“If you wanted to power the entire U.S. with solar panels,” he said, “it would take a fairly small corner of Nevada or Texas or Utah; you only need about 100 miles by 100 miles of solar panels to power the entire United States.” In October 2016, Musk unveiled Tesla’s latest products: a solar roof and an updated Powerwall 2 and Powerpack 2. Tesla, Musk’s electric car company, acquired photovoltaics company SolarCity in 2016 for $2.6 billion. The deal merged the two companies, allowing the tech millionaire to sell and advertise Tesla products and solar roofs for a fully integrated solar home.
Energy gathered from the solar roof will be stored into a Tesla Powerwall, a 14 kWh battery for residential homes (it is scalable up to nine Powerwalls in one unit). During the day, the solar shingles will generate electricity and recharge the batteries, which will then provide power at night in place of a traditional utility grid. Each unit has enough capacity for a day’s worth of power. The Powerpack 2 is meant for commercial use and is limitlessly scalable.
The solar roof system integrates the photovoltaic (PV) cells, which are covered with color louver film and glass tiles, inside the structure of the roof. There are four tile options hydrographically printed to resemble classic roofing materials. Tesla also offers a solar panel designed to be aesthetically innocuous to attract those who would otherwise be put off by typical solar shingles.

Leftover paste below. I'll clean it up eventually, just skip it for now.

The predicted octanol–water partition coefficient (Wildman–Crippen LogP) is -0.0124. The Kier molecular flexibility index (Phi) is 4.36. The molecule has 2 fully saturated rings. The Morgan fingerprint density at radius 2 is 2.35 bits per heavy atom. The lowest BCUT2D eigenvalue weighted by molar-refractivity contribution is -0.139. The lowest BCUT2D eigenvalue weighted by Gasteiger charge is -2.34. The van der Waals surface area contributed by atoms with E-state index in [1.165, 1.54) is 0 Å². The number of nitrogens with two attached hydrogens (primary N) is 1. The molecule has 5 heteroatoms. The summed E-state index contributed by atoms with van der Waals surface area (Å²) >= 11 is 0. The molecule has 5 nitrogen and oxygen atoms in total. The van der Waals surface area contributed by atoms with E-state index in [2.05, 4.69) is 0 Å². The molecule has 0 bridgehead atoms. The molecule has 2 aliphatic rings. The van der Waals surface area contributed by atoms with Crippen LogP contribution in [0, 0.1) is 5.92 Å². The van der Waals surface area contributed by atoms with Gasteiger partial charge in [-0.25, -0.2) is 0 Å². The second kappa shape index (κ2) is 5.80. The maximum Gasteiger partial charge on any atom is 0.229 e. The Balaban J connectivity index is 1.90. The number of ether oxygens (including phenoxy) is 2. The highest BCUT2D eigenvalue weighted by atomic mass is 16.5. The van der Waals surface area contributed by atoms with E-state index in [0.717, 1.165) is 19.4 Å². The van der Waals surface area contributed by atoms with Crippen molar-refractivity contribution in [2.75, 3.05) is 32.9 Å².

In July, Tesla began accepting orders and released price points for a roof with a mix of active solar tiles and inactive glass tiles. As the ratio of active to inactive tiles varies, so does the cost. A 34 percent mix is only $21.85 per square foot, well under the $24.50 threshold that Consumer Reports sets in order for the roof to be price competitive with standard residential roofs.
Tesla’s Solar Roofs were rolled out this August and the company claims that each roof will pay for itself in electricity savings over the course of the 30-year warranty. If the solar roof is truly this affordable, then it could become very attractive to the mass consumer.
The acquisition of SolarCity is Musk’s answer to the fossil fuel industry, which he has said needs to be replaced by solar energy. In 15 years, Musk proclaimed at a TED 2017 conference in April, it will be unusual for a house to not have solar roofs.
His visionary zeal—he also claims that it’s possible to colonize Mars in the next decade—is spreading. YarraBend, an upcoming mini-suburb in Australia, will have Tesla Powerwalls and solar panels in all of its houses. Nicknamed “Tesla Town,” it could be a model for planning around the combination of solar energy, home battery packs, and electric vehicles.